A Freedom of Information Act request has shown that Bank of England officials discussed the foreign exchange setting process with chief currency dealers a year before any investigations were launched.
According to the documents, the FX setting was discussed with senior traders at some of the world's largest investment banks in April 2012, despite US, UK and European regulators launching their probes a year later.
"There was a brief discussion on extra levels of compliance that many bank trading desks were subject to when managing client risks around the main set piece benchmark fixings," said the bank in response to the Freedom of Information Act document.
The daily $5tn (£3.1tn, €3.7tn) currency market is the largest in the financial system and is pegged to the value of funds, derivatives and financial products.
Morningstar estimates that $3.6tn in funds, including pension and savings accounts, track global indexes.
However, IBTimes UK exclusively revealed that a whistleblower alerted regulators in the US, UK and Switzerland in 2011 about some of the world's largest trading companies and banks manipulating benchmark sterling, US dollar and Swiss franc currency rates.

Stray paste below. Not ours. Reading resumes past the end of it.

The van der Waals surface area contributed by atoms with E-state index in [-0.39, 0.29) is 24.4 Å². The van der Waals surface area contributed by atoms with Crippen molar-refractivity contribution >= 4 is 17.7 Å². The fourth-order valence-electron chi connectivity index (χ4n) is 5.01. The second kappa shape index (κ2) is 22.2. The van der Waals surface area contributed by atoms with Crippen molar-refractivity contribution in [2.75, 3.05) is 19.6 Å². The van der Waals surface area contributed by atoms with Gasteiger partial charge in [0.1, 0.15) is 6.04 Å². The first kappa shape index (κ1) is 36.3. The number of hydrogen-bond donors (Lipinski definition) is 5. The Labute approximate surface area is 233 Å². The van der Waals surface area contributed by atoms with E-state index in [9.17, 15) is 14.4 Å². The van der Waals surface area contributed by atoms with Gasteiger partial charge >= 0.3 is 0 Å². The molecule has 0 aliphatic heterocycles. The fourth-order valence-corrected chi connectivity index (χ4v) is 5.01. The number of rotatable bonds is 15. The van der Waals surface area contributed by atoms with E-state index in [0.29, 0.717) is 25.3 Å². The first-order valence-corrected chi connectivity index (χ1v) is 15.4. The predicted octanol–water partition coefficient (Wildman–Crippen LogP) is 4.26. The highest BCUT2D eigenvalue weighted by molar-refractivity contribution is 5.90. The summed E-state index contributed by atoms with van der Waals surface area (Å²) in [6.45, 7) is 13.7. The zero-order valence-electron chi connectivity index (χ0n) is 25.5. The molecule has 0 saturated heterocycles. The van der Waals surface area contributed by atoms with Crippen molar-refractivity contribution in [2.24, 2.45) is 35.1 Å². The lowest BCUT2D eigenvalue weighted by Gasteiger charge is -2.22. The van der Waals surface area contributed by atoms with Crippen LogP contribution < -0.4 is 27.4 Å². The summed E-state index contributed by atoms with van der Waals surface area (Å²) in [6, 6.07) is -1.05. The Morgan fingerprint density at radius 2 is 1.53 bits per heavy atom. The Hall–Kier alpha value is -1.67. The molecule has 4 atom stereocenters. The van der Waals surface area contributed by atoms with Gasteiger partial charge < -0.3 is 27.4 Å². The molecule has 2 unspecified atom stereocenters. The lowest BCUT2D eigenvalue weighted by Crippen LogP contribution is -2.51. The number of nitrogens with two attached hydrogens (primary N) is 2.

However, it was not until 2013 that these authorities started investigating the allegations of market rigging.
FX rates are calculated are compiled by using data from a variety of submitted provisions on a number of platforms, such as Thomson Reuters.
It is then calculated by WM, a unit of State Street, to form WM/Thomson Reuters at 1600 GMT daily.
Meanwhile, a number of banks around the world have revealed that they have launched internal reviews into their FX trading procedures, after America's Department of Justice and the Federal Bureau of Investigation launched a criminal investigation into whether the world's biggest banks attempted to manipulate the currency markets.
Switzerland's Financial Market Supervisory Authority (Finma) is also looking into whether FX market rigging has occurred.
On 23 October, an RBS sales team sent an email to clients to say that it is reviewing how it trades in the minutes before key FX benchmarks are set.
At the beginning of November, Lloyds Banking Group confirmed that it is reviewing its currency trading processes.
Deutsche Bank has allegedly spent millions of dollars going through traders' emails and chat sessions looking for specific dates, phrases and keywords in a bid to root out evidence of wrongdoing.